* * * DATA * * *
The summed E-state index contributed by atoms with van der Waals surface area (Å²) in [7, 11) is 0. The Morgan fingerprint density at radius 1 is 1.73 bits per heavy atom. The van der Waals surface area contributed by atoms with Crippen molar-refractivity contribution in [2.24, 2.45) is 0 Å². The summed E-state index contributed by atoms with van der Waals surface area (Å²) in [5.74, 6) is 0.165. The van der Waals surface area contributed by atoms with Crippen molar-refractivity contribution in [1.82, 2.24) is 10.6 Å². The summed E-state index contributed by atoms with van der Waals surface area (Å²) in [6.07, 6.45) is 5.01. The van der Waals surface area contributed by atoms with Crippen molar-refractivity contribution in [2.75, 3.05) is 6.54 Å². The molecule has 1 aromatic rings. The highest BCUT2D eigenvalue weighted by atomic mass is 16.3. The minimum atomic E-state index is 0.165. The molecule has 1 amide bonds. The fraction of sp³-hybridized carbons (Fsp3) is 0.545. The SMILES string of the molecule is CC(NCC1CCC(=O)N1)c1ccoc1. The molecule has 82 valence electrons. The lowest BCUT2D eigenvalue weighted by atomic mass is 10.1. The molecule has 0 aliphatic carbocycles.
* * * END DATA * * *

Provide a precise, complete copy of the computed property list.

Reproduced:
The summed E-state index contributed by atoms with van der Waals surface area (Å²) in [7, 11) is 0. The Morgan fingerprint density at radius 1 is 1.73 bits per heavy atom. The van der Waals surface area contributed by atoms with Crippen molar-refractivity contribution in [2.24, 2.45) is 0 Å². The summed E-state index contributed by atoms with van der Waals surface area (Å²) in [5.74, 6) is 0.165. The van der Waals surface area contributed by atoms with Crippen molar-refractivity contribution in [1.82, 2.24) is 10.6 Å². The summed E-state index contributed by atoms with van der Waals surface area (Å²) in [6.07, 6.45) is 5.01. The van der Waals surface area contributed by atoms with Crippen molar-refractivity contribution in [2.75, 3.05) is 6.54 Å². The molecule has 1 aromatic rings. The highest BCUT2D eigenvalue weighted by atomic mass is 16.3. The minimum atomic E-state index is 0.165. The molecule has 1 amide bonds. The fraction of sp³-hybridized carbons (Fsp3) is 0.545. The SMILES string of the molecule is CC(NCC1CCC(=O)N1)c1ccoc1. The molecule has 82 valence electrons. The lowest BCUT2D eigenvalue weighted by atomic mass is 10.1. The molecule has 0 aliphatic carbocycles.